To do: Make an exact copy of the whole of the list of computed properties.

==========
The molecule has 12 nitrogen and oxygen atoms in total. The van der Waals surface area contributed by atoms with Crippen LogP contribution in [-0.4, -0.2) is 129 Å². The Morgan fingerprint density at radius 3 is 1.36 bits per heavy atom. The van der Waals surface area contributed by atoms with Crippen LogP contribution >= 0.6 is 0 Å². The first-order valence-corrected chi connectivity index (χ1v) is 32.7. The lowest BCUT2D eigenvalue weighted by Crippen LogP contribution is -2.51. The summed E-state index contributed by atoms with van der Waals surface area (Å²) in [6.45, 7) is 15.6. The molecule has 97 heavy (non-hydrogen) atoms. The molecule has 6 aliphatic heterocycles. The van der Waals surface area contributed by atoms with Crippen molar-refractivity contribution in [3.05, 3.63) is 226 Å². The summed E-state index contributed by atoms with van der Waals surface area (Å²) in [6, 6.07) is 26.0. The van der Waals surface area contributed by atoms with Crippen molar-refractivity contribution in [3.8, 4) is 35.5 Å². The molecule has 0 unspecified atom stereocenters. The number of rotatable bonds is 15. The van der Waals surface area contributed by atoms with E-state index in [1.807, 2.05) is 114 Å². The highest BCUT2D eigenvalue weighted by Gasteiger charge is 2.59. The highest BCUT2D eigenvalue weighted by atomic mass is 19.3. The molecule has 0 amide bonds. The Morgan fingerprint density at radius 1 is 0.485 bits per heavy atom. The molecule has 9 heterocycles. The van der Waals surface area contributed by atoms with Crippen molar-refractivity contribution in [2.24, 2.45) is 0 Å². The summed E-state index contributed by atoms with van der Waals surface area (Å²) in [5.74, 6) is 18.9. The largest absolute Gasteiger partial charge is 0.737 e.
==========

The molecule has 12 nitrogen and oxygen atoms in total. The van der Waals surface area contributed by atoms with Crippen LogP contribution in [-0.4, -0.2) is 129 Å². The Morgan fingerprint density at radius 3 is 1.36 bits per heavy atom. The van der Waals surface area contributed by atoms with Crippen LogP contribution >= 0.6 is 0 Å². The first-order valence-corrected chi connectivity index (χ1v) is 32.7. The lowest BCUT2D eigenvalue weighted by Crippen LogP contribution is -2.51. The summed E-state index contributed by atoms with van der Waals surface area (Å²) in [6.45, 7) is 15.6. The molecule has 97 heavy (non-hydrogen) atoms. The molecule has 6 aliphatic heterocycles. The van der Waals surface area contributed by atoms with Crippen molar-refractivity contribution in [3.05, 3.63) is 226 Å². The summed E-state index contributed by atoms with van der Waals surface area (Å²) in [6, 6.07) is 26.0. The van der Waals surface area contributed by atoms with Crippen molar-refractivity contribution in [3.8, 4) is 35.5 Å². The molecule has 0 unspecified atom stereocenters. The number of rotatable bonds is 15. The van der Waals surface area contributed by atoms with E-state index in [1.807, 2.05) is 114 Å². The highest BCUT2D eigenvalue weighted by Gasteiger charge is 2.59. The highest BCUT2D eigenvalue weighted by atomic mass is 19.3. The molecule has 0 amide bonds. The Morgan fingerprint density at radius 1 is 0.485 bits per heavy atom. The molecule has 9 heterocycles. The van der Waals surface area contributed by atoms with Crippen molar-refractivity contribution in [2.24, 2.45) is 0 Å². The summed E-state index contributed by atoms with van der Waals surface area (Å²) in [5.74, 6) is 18.9. The largest absolute Gasteiger partial charge is 0.737 e.